Mass-Minded Systems: American Architecture and the Rise of Social Media has been awarded The Paul S. Kossman Endowment for Excellence for design thesis work, The Fifth-Year Thesis Design Excellence "column" Award, and The Alma Heinz and Louis Pohland Award - the three highest honors given to undergraduate and graduate research at The Pennsylvania State University.
My undergraduate thesis was an exploration of the effects of social media on urban architectural social spaces such as city plazas, squares and parks, prompting the following research questions, hypotheses and conclusions which lead into my masters thesis the following year:
initial researched theory:
Social media such as Facebook and Twitter is replacing social presence (face-to-face interaction) as the primary means for human interaction.
second researched theory:
By replacing social presence, social media is de-emphasizing architecture as the primary infrastructure for social interaction.
first researched question:
As social media continues to grow, is public space being marginalized?
third researched theory:
Some purposes of social media and social presence are mutually exclusive. Because of rituals and activities that are directly effected by the characteristics of the tangible environment such as climate, quality of space, sense of place, and our basic emotional and psychological need for physical relations, people have an inherent need for face-to-face interaction that cannot be replaced by social media.
second researched question:
If people have an inherent need for face- to-face interaction, does this imply an inherent need for architecture, as well?
third researched question:
If people have an innate need for architecture as social space, what do these spaces become when they must foster communities formed in both social presence and social media?
As cultures move further into the digital age, there must be a paradigm shift in the way public space and civic architecture is designed. These spaces must reflect the influences of new technologies and society’s engrossment in non-space social interaction to remain a relevant context for human interaction and community development. Architecture must embrace that social interaction does not always require physical proximity by using social media as an organizational resource for bringing people and a social component back to public space. The result of this thesis was an exploration of a new building and spatial typology - an architectural translation of the digital-social to the physical-social and of Internet non-space to physical space. The case study for this investigation being a hypothetical social network, The Open Aid Network, created for the purpose of increasing contact between and aligning the efforts of over 1.8 million humanitarian organizations around the world. Like social networks such as Facebook before it, the Open Aid Network would inevitably establish a physical presence through architecture (see the enclosing document for images of the building design).
While my undergraduate thesis began as a critical investigation of social media as a deterrent to face-to-face communication, the conclusions of the research showed social media as an inevitable means for returning to physical human interaction. Extending these conclusions in to my research as a graduate student, I continued to study the relationship between the built environment, social culture and media systems, but with a focus on these topics in the context of the United States. Continued research in graduate school prompted several new questions:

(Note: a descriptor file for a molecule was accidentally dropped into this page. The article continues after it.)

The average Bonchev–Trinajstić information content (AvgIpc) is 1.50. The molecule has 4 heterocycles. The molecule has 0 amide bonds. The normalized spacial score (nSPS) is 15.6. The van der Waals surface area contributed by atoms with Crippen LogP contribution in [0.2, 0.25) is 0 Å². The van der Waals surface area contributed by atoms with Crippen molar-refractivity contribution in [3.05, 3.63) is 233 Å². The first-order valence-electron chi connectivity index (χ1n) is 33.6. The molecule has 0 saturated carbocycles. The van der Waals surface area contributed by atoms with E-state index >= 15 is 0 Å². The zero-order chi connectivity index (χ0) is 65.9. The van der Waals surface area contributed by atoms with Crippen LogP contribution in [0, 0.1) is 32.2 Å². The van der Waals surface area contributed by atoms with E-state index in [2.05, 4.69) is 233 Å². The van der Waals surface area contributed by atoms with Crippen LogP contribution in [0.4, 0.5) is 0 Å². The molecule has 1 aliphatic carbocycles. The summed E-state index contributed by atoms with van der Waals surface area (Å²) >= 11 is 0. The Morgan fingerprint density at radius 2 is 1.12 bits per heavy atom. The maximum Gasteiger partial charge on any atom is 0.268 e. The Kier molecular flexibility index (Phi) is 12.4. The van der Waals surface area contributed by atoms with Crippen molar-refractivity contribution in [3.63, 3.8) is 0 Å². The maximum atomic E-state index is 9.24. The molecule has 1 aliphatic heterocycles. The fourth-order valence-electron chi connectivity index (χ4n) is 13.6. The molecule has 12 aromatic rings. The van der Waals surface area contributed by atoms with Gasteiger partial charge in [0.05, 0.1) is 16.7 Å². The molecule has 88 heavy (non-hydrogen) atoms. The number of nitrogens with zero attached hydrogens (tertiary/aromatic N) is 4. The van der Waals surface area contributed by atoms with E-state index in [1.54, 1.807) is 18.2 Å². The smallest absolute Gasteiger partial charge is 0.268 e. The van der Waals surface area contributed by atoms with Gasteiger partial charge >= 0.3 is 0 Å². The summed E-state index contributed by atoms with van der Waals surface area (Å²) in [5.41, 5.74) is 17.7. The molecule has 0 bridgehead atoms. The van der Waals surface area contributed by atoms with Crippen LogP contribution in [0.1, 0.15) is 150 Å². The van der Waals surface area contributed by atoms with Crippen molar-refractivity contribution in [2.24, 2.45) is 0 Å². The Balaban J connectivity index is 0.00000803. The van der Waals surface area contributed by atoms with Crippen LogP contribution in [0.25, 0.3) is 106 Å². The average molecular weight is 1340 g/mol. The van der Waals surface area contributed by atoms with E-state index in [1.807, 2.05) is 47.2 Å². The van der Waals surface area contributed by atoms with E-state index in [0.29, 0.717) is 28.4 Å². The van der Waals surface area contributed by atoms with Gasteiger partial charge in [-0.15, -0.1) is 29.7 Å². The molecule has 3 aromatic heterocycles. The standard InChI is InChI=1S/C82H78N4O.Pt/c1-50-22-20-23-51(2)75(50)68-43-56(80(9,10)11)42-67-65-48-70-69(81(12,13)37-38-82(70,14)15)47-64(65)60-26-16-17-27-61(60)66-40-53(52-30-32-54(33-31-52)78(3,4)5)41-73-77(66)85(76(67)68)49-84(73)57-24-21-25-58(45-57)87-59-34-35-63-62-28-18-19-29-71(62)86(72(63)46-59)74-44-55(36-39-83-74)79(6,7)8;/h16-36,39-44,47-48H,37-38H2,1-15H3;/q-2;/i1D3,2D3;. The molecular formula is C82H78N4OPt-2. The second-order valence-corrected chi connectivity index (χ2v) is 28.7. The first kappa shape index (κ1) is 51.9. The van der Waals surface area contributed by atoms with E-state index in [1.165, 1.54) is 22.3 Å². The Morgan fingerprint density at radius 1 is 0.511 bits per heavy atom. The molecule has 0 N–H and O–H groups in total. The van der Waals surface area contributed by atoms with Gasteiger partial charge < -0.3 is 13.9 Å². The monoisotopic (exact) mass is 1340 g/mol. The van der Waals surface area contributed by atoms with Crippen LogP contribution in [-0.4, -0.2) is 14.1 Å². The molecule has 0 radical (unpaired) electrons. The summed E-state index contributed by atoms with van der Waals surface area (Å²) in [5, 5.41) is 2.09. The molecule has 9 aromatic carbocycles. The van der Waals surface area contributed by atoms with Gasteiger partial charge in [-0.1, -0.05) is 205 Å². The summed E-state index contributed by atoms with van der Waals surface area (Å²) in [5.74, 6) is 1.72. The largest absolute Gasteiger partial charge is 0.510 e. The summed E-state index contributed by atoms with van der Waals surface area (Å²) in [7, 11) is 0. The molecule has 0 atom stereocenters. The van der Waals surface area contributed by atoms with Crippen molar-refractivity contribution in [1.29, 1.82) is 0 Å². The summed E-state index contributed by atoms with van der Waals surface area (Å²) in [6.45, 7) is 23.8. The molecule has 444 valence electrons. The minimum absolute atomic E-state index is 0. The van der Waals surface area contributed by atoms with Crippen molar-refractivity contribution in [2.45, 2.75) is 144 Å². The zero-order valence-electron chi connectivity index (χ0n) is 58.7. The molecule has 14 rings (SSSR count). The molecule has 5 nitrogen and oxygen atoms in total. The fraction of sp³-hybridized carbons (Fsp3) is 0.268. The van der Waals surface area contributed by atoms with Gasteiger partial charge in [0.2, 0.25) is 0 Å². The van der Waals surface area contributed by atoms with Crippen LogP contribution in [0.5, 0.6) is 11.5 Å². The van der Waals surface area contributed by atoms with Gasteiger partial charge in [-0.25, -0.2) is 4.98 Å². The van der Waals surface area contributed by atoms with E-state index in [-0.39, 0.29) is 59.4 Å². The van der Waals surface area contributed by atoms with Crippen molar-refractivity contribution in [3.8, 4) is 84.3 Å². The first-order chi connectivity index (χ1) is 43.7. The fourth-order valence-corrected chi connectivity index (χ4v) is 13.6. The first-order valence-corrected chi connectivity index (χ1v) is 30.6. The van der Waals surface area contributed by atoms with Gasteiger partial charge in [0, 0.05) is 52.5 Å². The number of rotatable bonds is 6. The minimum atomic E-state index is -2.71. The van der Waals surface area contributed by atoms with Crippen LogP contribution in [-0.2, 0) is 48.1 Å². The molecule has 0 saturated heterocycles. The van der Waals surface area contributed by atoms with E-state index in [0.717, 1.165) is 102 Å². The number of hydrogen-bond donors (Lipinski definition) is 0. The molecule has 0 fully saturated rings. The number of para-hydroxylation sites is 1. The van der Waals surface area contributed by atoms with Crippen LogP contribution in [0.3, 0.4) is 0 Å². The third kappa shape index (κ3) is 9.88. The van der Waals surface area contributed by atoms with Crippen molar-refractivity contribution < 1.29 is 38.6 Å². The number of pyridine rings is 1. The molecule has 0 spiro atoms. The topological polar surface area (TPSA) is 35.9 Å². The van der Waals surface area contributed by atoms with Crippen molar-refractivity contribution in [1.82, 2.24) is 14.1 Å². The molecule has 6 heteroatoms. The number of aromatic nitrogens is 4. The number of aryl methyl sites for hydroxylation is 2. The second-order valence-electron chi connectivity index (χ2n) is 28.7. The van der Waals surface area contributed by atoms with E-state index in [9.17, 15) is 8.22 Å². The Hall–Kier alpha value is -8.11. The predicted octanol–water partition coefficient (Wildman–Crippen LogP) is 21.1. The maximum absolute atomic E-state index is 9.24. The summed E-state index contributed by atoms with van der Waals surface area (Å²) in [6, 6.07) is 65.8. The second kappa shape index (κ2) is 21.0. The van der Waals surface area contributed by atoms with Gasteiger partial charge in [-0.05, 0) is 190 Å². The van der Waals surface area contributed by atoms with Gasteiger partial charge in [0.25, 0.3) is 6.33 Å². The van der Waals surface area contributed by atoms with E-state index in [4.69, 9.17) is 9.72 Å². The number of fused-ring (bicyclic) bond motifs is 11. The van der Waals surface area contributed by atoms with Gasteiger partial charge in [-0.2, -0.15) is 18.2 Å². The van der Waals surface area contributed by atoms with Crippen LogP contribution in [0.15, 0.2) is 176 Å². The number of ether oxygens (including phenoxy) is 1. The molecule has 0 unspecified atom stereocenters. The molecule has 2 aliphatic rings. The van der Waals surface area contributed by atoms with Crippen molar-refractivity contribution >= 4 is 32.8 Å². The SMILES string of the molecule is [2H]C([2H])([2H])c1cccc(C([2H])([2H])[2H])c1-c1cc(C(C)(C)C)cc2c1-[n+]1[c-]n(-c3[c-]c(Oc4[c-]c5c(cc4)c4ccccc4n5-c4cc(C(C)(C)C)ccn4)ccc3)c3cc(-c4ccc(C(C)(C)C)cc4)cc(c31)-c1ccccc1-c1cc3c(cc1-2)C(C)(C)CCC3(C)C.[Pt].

How did our culture develop to necessitate social media and other social technologies as a means for human interaction?
At what point in history did society last truly interact face-to-face, and what happened politically, economically, or otherwise to precipitate a gradual need for social technology?
Furthermore, how have social spaces in the built environment evolved paralleling changes in the way people interact? How have our social practices become manifest in the built environment?
As a continuation of my undergraduate thesis, the overlying goal of my master’s thesis and ongoing research is to analyze the built environment as an embodiment of cultural paradigms from the Renaissance to today to demonstrate the frameworks that will shape urban social spaces and architecture in the future. The selection of this time period relates to the development of mass-minded systems - mass transportation, mass production, mass marketing, and most importantly for this thesis, mass media, which emerged in the latter half of the Renaissance Period. Research on mass-minded systems found them to have an unintended bias toward social isolation - mass production de-localizes, mass transportation separates, mass marketing isolates consumers, and mass media polarizes. While The benefits of “mass” such as accessibility and affordability were embodied in the American built environment, the negative consequences also became manifest in isolated suburbs, neighborhoods, homes, lack of public space and walkability in our cities, and the deterioration of social spaces in the American home.
More recently, the adoption of the Internet and social media can been seen as a cultural signifier of a paradigm shift in-step with a global transition toward sustainability. While social media is a mass-minded system itself, mass communication, its bias is found to be in social integration and localization, which the built environment will also inevitably embody, as my undergraduate thesis concluded. My masters thesis concludes by stressing that quality of human social interaction is a signifier of a healthy community, and that designing for sociability will inevitably precipitate other requisites of sustainability as symptoms of a well-connected society.
Status: School Project
Location: New York, NY, US